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Open AccessArticle

Effect of Wind Farm Noise on Local Residents’ Decision to Adopt Mitigation Measures

Department of Economics, Management, Industrial Engineering, and Tourism, University of Aveiro, and GOVCOPP, 3810-193 Aveiro, Portugal
ALGORITMI Research Center, University of Minho, 4800-058 Guimarães, Portugal
Institute of Polymers and Composites/I3N, University of Minho, 4800-058 Guimarães, Portugal
PIEP-Innovation in Polymer Engineering, 4800-058 Guimarães, Portugal
NIMA-Department of Economics, University of Minho, 4710-057 Braga, Portugal
Author to whom correspondence should be addressed.
Int. J. Environ. Res. Public Health 2017, 14(7), 753;
Received: 3 May 2017 / Accepted: 6 June 2017 / Published: 11 July 2017
(This article belongs to the Special Issue Landscapes and Human Health)


Wind turbines’ noise is frequently pointed out as the reason for local communities’ objection to the installation of wind farms. The literature suggests that local residents feel annoyed by such noise and that, in many instances, this is significant enough to make them adopt noise-abatement interventions on their homes. Aiming at characterizing the relationship between wind turbine noise, annoyance, and mitigating actions, we propose a novel conceptual framework. The proposed framework posits that actual sound pressure levels of wind turbines determine individual homes’ noise-abatement decisions; in addition, the framework analyzes the role that self-reported annoyance, and perception of noise levels, plays on the relationship between actual noise pressure levels and those decisions. The application of this framework to a particular case study shows that noise perception and annoyance constitutes a link between the two. Importantly, however, noise also directly affects people’s decision to adopt mitigating measures, independently of the reported annoyance.
Keywords: wind farms; noise annoyance; mitigation measures; sound pressure levels; environmental impacts wind farms; noise annoyance; mitigation measures; sound pressure levels; environmental impacts

1. Introduction

Wind has been used as a power source almost since the rise of human civilization. Later, in the most advanced economies, its intermittent and (then) unpredictable nature, made it uncompetitive with other power sources, namely those based on steam. Recently, due to technological developments, its use, especially for electricity generation, has been increasing worldwide [1]. Nowadays, wind power is considered to be an environmentally-friendly energy source, technologically mature and economically competitive.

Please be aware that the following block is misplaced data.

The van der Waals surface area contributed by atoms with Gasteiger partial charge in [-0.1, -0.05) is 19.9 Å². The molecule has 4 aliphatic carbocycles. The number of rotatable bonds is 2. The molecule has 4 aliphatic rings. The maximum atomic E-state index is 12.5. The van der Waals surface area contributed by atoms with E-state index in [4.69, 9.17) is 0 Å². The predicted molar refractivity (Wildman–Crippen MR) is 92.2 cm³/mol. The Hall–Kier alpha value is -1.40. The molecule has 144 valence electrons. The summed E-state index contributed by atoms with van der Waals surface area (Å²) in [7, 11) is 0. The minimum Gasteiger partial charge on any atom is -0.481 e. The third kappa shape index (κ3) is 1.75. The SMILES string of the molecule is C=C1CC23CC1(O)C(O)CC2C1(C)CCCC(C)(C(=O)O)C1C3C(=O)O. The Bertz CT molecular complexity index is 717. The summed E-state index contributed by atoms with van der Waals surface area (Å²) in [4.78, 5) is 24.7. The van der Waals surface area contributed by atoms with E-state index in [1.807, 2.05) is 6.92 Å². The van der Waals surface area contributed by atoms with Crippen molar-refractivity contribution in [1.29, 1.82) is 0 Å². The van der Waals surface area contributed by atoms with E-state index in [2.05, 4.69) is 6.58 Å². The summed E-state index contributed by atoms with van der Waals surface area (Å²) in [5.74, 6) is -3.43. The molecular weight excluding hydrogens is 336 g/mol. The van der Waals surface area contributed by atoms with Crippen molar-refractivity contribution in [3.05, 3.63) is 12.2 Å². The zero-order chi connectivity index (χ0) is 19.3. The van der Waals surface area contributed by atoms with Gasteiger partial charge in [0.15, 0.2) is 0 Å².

However, the installation of wind turbines (WTs) has consequences in the use of land and may have other negative side effects. Amongst these, the effect of noise on human health and annoyance is of paramount importance. Although the measurement of annoyance is highly subjective, the concept can be understood as a cause of irritation or vexation; a nuisance. A good definition is provided by Guski et al. [2], namely “a multifaceted concept, covering mainly immediate behavioral noise effects aspects, like disturbance and interfering with intended activities”. In fact, WT noise can be easily perceived (and be an annoyance) even for low sound pressure levels, making it generally incongruous with background noise [3]. As a consequence, it may be a problem for local communities, and one of the reasons they often object to the installation of new wind farms in their vicinity. Indeed, after lack of knowledge on environmental issues related to renewable energies, this is the second major cause of opposition to the implementation of such projects [4]. For example, evidence rendered in a public hearing in New Zealand revealed that most people living close to WT are able to perceive the noise generated by them, although, as expected, the effect decreased with distance [5]. Another disclosure of this hearing was that people were more annoyed with turbine noise during the night period, although its measured characteristics were quite similar to those determined during the day. As a consequence, some respondents decided to sleep with earplugs or even to improve their homes’ sound insulation. These findings are consistent with other studies reporting that people living near wind farms complain of a variety of negative physiological and psychological symptoms [6]. In certain cases, these symptoms are sufficiently serious to force them to modify their homes (e.g., implementation of sound insulation measures) to reduce the intrusive noise or even, in the extreme, to abandon their residences [7,8].